A big part of the diversity discussion revolves around how women have battled for equal rights. In many cases, they worked twice as hard to get into key roles which men held before. We see change is happening with an all woman team for the flyover at this years’ Super Bowl. Or all woman flight crews on commercial flights.
Diverse Women in Key Roles
Diverse women currently serve in key roles in our country. On our supreme count, we see two black and one Latina woman were nominated, selected and sworn in. Currently, we have a Black female Vice President of our country. And soon we will have Black female president of one of the most prestigious schools in our country, Harvard.
This week I would like to talk about two of these diverse women and how they got into those key roles.
Kamala Harris – Vice President of the United States
According to Encyclopedia Britannica online, Kamala Devi Harris is the first woman and first woman of color to serve in this position. She served in the senate representing the state of California before being elected.
Harris is the daughter of immigrants, her dad from Jamaica and her mom from India, and saw the issues with racial and civil rights from a young age. This view is what makes her so passionate about racial injustice and women’s issues.
She originally started a presidential campaign in 2020, which she was leading for short time, but eventually dropped out when her campaign ran into trouble. She continued to keep a high profile in the racial injustice arena which was becoming more of a political issue. The Democratic party saw a need for an African American woman to represent that demographic in the election. So, they asked her to join Joe Biden on the Democratic ticket.
Then, on January 20, 2021, Harris was sworn in as the 49th vice president of the United States. If you want to learn more about her and her journey to become vice president, please check out her biography at womenshistory.org.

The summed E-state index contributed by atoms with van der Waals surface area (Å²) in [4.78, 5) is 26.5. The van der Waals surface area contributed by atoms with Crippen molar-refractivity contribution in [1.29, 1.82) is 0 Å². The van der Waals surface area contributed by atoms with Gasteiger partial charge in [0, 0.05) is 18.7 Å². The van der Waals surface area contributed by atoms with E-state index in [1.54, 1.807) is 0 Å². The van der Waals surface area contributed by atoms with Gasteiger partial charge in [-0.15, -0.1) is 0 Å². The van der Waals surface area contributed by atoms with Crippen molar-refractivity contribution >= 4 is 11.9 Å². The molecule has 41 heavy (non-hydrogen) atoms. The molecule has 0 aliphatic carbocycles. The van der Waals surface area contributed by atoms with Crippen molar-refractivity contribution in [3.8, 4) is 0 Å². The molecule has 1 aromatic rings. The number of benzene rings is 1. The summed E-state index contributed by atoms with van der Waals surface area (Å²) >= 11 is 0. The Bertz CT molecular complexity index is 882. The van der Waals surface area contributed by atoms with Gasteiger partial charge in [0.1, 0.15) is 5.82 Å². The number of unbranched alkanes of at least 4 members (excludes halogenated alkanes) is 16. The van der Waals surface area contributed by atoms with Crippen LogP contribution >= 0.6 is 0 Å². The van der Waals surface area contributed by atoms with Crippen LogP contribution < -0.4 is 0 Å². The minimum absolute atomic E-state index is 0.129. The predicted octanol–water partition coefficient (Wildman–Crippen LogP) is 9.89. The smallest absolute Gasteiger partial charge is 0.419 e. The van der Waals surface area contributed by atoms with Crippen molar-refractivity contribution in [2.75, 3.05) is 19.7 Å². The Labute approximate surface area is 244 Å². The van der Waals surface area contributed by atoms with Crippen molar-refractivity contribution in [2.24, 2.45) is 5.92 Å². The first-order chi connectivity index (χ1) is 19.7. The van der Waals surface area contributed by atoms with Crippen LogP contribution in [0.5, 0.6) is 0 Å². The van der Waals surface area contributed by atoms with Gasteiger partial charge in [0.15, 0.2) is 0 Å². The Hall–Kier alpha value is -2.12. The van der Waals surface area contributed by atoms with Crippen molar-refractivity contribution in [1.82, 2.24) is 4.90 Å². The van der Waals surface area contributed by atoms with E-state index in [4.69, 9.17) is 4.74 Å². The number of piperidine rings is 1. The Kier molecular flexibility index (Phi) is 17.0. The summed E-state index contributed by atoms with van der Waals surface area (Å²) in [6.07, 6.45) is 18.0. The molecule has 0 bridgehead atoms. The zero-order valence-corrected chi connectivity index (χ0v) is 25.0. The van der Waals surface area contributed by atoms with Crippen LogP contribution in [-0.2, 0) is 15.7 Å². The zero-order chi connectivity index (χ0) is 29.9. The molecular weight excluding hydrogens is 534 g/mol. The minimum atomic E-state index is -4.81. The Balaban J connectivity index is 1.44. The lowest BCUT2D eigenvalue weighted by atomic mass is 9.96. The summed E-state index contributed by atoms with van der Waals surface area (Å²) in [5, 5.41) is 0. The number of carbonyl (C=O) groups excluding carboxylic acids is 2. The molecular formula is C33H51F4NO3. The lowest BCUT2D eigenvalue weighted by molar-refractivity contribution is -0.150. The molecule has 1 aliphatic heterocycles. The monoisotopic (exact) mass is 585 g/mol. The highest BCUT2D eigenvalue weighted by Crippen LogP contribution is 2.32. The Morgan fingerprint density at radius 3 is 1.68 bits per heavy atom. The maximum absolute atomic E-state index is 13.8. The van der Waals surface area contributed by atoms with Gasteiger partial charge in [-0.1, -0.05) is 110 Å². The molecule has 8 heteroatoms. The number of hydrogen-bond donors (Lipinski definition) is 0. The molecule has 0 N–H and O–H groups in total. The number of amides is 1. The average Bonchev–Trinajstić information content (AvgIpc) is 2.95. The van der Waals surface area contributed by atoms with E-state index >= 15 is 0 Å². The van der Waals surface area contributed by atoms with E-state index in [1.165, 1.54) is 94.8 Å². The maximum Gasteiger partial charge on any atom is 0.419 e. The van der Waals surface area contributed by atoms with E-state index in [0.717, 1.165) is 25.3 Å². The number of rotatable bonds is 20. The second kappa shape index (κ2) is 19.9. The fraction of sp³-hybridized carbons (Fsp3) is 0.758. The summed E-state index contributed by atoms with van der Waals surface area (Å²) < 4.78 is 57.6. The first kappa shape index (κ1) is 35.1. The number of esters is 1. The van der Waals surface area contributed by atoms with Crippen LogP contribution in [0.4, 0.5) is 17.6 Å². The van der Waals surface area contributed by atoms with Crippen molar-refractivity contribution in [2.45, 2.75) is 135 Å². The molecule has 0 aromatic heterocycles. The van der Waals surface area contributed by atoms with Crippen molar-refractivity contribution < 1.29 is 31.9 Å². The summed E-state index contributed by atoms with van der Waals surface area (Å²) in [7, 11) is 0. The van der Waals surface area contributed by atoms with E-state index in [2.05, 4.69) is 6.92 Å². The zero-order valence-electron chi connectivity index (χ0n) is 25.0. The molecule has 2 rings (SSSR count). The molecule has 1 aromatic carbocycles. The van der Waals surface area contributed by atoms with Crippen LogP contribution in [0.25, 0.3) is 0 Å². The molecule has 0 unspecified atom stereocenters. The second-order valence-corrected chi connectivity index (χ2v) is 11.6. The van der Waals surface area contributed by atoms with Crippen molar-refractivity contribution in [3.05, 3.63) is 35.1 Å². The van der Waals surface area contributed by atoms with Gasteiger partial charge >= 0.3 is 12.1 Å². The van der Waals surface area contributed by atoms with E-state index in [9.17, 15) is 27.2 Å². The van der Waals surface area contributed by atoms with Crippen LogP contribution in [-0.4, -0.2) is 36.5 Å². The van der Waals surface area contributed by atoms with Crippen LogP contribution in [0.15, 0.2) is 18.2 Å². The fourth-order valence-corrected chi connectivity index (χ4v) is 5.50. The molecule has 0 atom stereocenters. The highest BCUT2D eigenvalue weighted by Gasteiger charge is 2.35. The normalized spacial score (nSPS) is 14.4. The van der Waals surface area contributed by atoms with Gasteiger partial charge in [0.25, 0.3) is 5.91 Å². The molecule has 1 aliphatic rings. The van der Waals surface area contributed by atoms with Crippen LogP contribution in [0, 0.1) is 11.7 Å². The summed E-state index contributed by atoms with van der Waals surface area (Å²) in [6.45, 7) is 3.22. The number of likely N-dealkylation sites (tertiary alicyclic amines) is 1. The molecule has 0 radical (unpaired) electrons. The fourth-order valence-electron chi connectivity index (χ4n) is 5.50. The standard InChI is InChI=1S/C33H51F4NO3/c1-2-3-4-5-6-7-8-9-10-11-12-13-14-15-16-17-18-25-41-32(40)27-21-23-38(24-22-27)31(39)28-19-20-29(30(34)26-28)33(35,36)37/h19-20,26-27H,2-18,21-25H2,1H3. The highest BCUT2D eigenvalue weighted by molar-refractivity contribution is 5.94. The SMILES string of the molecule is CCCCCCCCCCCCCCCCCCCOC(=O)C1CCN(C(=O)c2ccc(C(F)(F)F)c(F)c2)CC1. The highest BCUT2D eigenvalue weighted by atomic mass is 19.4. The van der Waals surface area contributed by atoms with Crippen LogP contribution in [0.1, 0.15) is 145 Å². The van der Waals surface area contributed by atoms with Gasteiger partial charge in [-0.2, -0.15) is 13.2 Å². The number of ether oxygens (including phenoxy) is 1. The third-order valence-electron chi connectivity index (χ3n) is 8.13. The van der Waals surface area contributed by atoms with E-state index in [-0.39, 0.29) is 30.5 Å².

Claudine Gay – soon to be President of Harvard
As of July 1, 2023, Claudine Gay will be the first woman of color and second woman to serve as the president of Harvard University. She is currently the Wilbur A. Cowett Professor of Government and of African and African-American Studies and the Edgerley Family Dean of Harvard Faculty of Arts and Sciences.
According to Wikipedia, Gay was the daughter of Haitian immigrants and grew up in New York City and Saudi Arabia where her father worked for the U.S. Army Corp of Engineers.
After earning her PhD from Harvard, she went on to rise up through the ranks in college education. Starting as an assistant professor and an associate professor at Sandford University and then moving back to Harvard University to become Dean of Social Sciences.
As she continued her research in American political behavior, including voter turnout and politics of race and identity, she built her resume in the University system to eventually be selected to serve as the president. If you want to learn more about her, please check out her biography at Harvard.edu.
Why has it taken so long?
These women are more than qualified to hold the positions that they finally are in. Why has it take so long for diverse women to hold key roles in our country?
Women’s roles have changed over the course of our country’s history. They were seen as the ones taking care of the children and the home. Now they are contributing partners in two income households and their skills are being recognized by society, regardless of their race or sexual orientation. In our diverse country, some people with more traditional views don’t see women as capable of holding these positions. But as we move more towards inclusion of others, I think we will see more diverse women in these roles.
How do we help teens to see women can hold the same roles as men? Be sure to tell our teens that anything is possible, whether you are a male, female or recognize yourself as something else. I think Kamala Harris said it best in a speech she gave the day after she was elected vice president of the United States
“But while I may be the first woman in this office, I won’t be the last. Because every little girl watching tonight sees that this is a country of possibilities. And to the children of our country, regardless of your gender, our country has sent you a clear message: Dream with ambition, lead with conviction, and see yourself in a way that others might not see you, simply because they’ve never seen it before.”
Have a great week!